Serum Amyloid A Directly Accelerates the Progression of Atherosclerosis in Apolipoprotein E–Deficient Mice

Zhe Dong, Tingting Wu, Weidong Qin, Chuankai An, Zhihao Wang, Mingxiang Zhang, Yun Zhang, Cheng Zhang, and Fengshuang An

Although serum amyloid A (SAA) is an excellent marker for coronary artery disease, its direct effect on atherogenesis in vivo is obscure. In this study we investigated the direct effect of SAA on promoting the formation of atherosclerosis in apolipoprotein E–deficient (ApoE–/–) mice. Murine SAA lentivirus was constructed and injected into ApoE–/– mice intravenously. Then, experimental mice were fed a chow diet (5% fat and no added cholesterol) for 14 wks. The aortic atherosclerotic lesion area was larger with than without SAA treatment. With increased SAA levels, the plasma levels of interleukin-6 and tumor necrosis factor-α were significantly increased. Macrophage infiltration in atherosclerotic regions was enhanced with SAA treatment. A migration assay revealed prominent dose-dependent chemotaxis of SAA to macrophages. Furthermore, the expression of monocyte chemotactic protein-1 and vascular cell adhesion molecule-1 (VCAM-1) was upregulated significantly with SAA treatment. SAA-induced VCAM-1 production was detected in human aortic endothelial cells in vitro. Thus, an increase in plasma SAA directly accelerates the progression of atherosclerosis in ApoE–/– mice. SAA is not only a risk marker for atherosclerosis but also an active participant in atherogenesis.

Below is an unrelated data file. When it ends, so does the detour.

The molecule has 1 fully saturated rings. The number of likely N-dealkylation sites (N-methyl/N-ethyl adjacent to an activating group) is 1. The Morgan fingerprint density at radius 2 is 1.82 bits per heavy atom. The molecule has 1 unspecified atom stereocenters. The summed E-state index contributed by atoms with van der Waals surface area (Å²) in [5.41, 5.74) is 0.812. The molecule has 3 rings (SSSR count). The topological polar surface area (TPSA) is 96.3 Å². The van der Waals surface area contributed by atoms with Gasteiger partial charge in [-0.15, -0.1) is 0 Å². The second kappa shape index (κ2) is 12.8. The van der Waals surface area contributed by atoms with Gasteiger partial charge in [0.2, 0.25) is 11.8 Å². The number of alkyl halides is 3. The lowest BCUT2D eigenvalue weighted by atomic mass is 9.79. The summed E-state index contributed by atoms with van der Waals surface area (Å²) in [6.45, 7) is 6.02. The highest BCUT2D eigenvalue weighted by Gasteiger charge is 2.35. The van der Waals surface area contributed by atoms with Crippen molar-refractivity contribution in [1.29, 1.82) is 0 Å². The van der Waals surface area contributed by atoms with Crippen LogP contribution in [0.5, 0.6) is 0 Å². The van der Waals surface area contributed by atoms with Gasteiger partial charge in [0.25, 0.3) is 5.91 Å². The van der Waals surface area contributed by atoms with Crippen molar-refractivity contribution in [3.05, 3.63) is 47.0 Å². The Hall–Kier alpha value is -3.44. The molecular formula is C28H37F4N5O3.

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Posted by Leah Caracappa on Dec 9, 2011 12:00 AM CST